Edited review: June 18, 2013
Writing this book review leaves in an icky place, because obviously this book is about a very strong subject matter, and I don't want people to think I'm more taking the SUBJECT MATTER seriously.
This book is about a young girl named Emma who has to live with her abusive aunt, uncle, and younger cousins because she has no closer family of her own. Throughout the entire book, Emma puts up with physic and emotional abuse mainly from her mean aunt, without ever standing up for herself. Her logic in this situation is she needs to put up with being beaten... and barely eating... and getting screamed at constantly... because... she has two younger cousins and... if she tries to stand up for herself... her younger cousins will suffer.. because they'll be taken away... from their evil, abusive mother... who Emma thinks is a good mother to them.... WHAT?
That's the stupidest logic I've ever heard. A rational person would assume that if this woman is abusive to you, there's a good possibility that she might not be... the best.. ever.. parent.
AM I GOING CRAZY?
She wrote as if Emma was a straight-A student, very smart, a loner, and highly intelligent and driven, but somehow overlooks this obvious logic?!
If Donovan would've come up with a better compelling reason, I might have believe it. Perhaps if Emma had completely sheltered herself, or had an IQ of a tin can, or she wouldn't report the abuse because she was emotionally fucked up from the tormented and formed some sort of sick, loving relationship towards her aunt.. BUT NO. It's because she's just illogical!
I don't even want to pursue talking about the "love interest" in this story. It might as well have never happened because it adds absolutely no value to the story.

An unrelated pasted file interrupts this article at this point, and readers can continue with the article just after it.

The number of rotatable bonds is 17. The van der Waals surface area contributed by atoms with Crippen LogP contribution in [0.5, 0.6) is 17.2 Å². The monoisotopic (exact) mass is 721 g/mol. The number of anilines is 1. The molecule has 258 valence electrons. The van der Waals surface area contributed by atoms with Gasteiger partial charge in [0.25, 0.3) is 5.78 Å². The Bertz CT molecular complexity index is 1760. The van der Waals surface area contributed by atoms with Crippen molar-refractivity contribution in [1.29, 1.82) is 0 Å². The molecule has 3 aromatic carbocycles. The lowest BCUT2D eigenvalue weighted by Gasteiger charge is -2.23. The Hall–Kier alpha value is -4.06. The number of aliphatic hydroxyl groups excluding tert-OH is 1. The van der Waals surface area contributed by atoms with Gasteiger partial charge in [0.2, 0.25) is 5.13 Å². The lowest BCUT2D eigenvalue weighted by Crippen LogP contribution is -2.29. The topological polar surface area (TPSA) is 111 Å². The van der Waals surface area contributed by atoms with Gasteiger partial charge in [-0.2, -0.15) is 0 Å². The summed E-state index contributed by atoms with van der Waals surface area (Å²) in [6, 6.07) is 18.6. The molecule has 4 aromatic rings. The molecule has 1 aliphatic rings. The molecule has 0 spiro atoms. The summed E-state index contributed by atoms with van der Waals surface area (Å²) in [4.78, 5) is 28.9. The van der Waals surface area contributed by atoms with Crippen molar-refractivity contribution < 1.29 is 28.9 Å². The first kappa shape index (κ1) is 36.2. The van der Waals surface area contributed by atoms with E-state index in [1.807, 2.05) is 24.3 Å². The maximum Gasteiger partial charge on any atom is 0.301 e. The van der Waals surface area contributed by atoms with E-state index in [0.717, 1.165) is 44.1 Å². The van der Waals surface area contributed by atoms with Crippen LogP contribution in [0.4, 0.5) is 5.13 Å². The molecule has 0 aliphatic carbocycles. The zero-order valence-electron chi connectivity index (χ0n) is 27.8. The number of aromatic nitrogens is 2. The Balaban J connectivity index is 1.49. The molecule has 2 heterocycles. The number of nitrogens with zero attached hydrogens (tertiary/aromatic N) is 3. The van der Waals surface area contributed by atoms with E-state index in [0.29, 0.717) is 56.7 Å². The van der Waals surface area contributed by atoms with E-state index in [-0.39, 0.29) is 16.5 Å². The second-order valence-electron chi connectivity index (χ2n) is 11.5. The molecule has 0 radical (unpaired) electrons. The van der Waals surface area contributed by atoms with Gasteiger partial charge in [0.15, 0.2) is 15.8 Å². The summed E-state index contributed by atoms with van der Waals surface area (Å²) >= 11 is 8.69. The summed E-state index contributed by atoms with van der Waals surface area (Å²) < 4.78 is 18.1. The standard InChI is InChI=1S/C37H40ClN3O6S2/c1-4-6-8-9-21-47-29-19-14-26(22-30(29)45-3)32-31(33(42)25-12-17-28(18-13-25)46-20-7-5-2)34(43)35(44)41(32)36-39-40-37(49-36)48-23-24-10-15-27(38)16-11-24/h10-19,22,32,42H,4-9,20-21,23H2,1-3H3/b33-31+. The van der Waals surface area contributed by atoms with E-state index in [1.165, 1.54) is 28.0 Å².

Oh and BY THE WAY, World's Worst Fucking Friend Award goes to this girls rich best friend, Sara, who knows ALL about the abuse, but doesn't tell anyone and doesn't do anything because Emma asks her not to and is uncomfortable talking about!
WHAT THE SHIIIIITTTT.
Some fucking best friend you are.
Sara: "Oh I wanna go to this really sweet party. We have to go. I wanna be popular."
Emma: "No, I really shouldn't. My aunt will probably throw me down a flight of stairs if I go."
Sara: "Aw c'mon Emma! Don't be such a drag!"
This situation reminds me of a parent trying to get a child to eat their vegetables and the kid being like "NO I DON'T WANT VEGETABLES. THEY TASTE GROSS! I WANT TO EAT ICE CREAM ALL DAY, EVERY DAY" and the parent being like, "Well, alright. I know it's not best for you, but if it's what you want... OK."
Most of all, I wanted the story to end with some sort of lesson for the reader. A lesson or a moral of the story. Of any kind. From any character.
Did Emma learn to stop dealing with the abuse? No.
Did Sara finally get sick of her best friend's aunt treating her like a punching bag? No.
Did her super awesome boyfriend learn about the abuse and tell someone? Anyone? No.
I'm not asking for a happy ending, I'm just asking for some sort of development that leads me to believe I didn't waste a part of my life reading about a bunch of stupid people that learned NOTHING from an abusive situation.